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Miked - Live Reviews from Issue #22 July-Aug 1999

Jay Bennett

The Hideout (Chicago, IL), May 12, 1999

Leroy Bach ignored the stage and microphones to stand on the floor with his guitar, under a pasteboard cutout portrait of Abe Lincoln and Christmas lights strung among the ceiling fans. He chattered and sang to those seated at tables and standing about as one would to family and friends.

In the back room of the Hideout, there’s no reason to be more formal; the homey ambience lends itself to artists’ being themselves, trying new things and, at least for an evening, breaking free of whatever institutional identity may have befallen them. So it was that Bach and Jay Bennett, better-known for their roles playing keyboards and guitars with Wilco, performed solo sets of their own compositions on a Wednesday night.

Bach’s songs, like his patter, were laced with engaging wit, from an amusing sea chantey-like fantasy involving a mermaid, to a ninth-birthday song in which it’s clear the singer isn’t especially impressed with Dad’s new girlfriend, to a John Deere tractor song in which he trains farm animals to do common chores. Later, Bach passed a camera around, encouraging audience members to photograph each other for a friend’s album cover.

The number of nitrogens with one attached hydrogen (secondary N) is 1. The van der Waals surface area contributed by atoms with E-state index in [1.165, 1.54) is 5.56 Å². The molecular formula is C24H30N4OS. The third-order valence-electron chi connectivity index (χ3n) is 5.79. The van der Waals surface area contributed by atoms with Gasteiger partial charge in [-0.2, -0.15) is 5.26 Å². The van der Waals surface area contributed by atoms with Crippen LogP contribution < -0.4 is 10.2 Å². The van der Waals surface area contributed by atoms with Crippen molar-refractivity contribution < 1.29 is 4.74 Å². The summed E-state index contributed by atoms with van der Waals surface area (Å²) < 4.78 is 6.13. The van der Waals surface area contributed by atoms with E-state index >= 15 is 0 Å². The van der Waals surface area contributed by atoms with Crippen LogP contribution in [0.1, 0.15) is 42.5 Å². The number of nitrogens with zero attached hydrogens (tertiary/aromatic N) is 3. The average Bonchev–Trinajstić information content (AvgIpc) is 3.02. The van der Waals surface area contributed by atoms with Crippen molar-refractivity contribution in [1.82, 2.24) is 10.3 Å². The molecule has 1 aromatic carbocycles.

Bennett, the technology maestro behind Wilco’s recent tour de force Summerteeth, took the stage next with an acoustic guitar and a stunning bass voice that seems to arise from some subterranean aquifer. Naming neither songs nor collaborators, he ranged through a set including songs co-written with Woody Guthrie, Australian Sherry Rich (with whom he has recorded), and Ed Hargrove, a hometown guitar chum from Champaign, Illinois, who accompanied him for a few songs.

While researching Mermaid Avenue, Wilco’s collaboration with Billy Bragg on Guthrie songs, Bennett apparently selected some additional lyrics from Guthrie’s archives. Accompanying himself on keyboard, he performed two of these tunes: one a quasi gospel song with the refrain “washed in the blood of the lamb,” the other almost the opposite — “Damn Your Eyes”, a chillingly detailed, ten-verse account of the raw thoughts of an unrepentant murderer at the gallows.

Bennett also performed his own “My Darling”, recorded on Summerteeth, and “Feels Like California”, recorded by Courtesy Move, a side-project of Bennett and fellow Wilco members John Stirratt and Ken Coomer. A standout was “Puzzled Heart”, a song Bennett co-wrote with Rich that is featured in the independent film Invisible.

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Originally Featured in Issue #22 July-Aug 1999

Cover of Issue #22 July-Aug 1999

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